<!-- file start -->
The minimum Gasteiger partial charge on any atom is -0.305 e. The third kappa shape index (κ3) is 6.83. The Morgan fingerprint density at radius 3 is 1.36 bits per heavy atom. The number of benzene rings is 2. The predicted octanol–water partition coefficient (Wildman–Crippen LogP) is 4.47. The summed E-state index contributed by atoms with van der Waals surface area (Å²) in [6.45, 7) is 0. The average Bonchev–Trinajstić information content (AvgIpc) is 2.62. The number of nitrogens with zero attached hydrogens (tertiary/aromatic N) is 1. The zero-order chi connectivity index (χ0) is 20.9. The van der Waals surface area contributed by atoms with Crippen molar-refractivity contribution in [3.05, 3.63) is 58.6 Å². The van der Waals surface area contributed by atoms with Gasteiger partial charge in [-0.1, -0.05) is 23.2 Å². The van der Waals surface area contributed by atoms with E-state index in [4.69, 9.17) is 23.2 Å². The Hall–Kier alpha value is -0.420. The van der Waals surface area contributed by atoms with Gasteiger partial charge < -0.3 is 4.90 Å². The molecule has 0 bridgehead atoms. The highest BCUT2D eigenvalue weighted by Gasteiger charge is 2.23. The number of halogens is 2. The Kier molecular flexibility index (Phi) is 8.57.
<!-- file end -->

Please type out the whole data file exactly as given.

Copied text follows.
The minimum Gasteiger partial charge on any atom is -0.305 e. The third kappa shape index (κ3) is 6.83. The Morgan fingerprint density at radius 3 is 1.36 bits per heavy atom. The number of benzene rings is 2. The predicted octanol–water partition coefficient (Wildman–Crippen LogP) is 4.47. The summed E-state index contributed by atoms with van der Waals surface area (Å²) in [6.45, 7) is 0. The average Bonchev–Trinajstić information content (AvgIpc) is 2.62. The number of nitrogens with zero attached hydrogens (tertiary/aromatic N) is 1. The zero-order chi connectivity index (χ0) is 20.9. The van der Waals surface area contributed by atoms with Crippen molar-refractivity contribution in [3.05, 3.63) is 58.6 Å². The van der Waals surface area contributed by atoms with Gasteiger partial charge in [-0.1, -0.05) is 23.2 Å². The van der Waals surface area contributed by atoms with E-state index in [4.69, 9.17) is 23.2 Å². The Hall–Kier alpha value is -0.420. The van der Waals surface area contributed by atoms with Gasteiger partial charge < -0.3 is 4.90 Å². The molecule has 0 bridgehead atoms. The highest BCUT2D eigenvalue weighted by Gasteiger charge is 2.23. The number of halogens is 2. The Kier molecular flexibility index (Phi) is 8.57.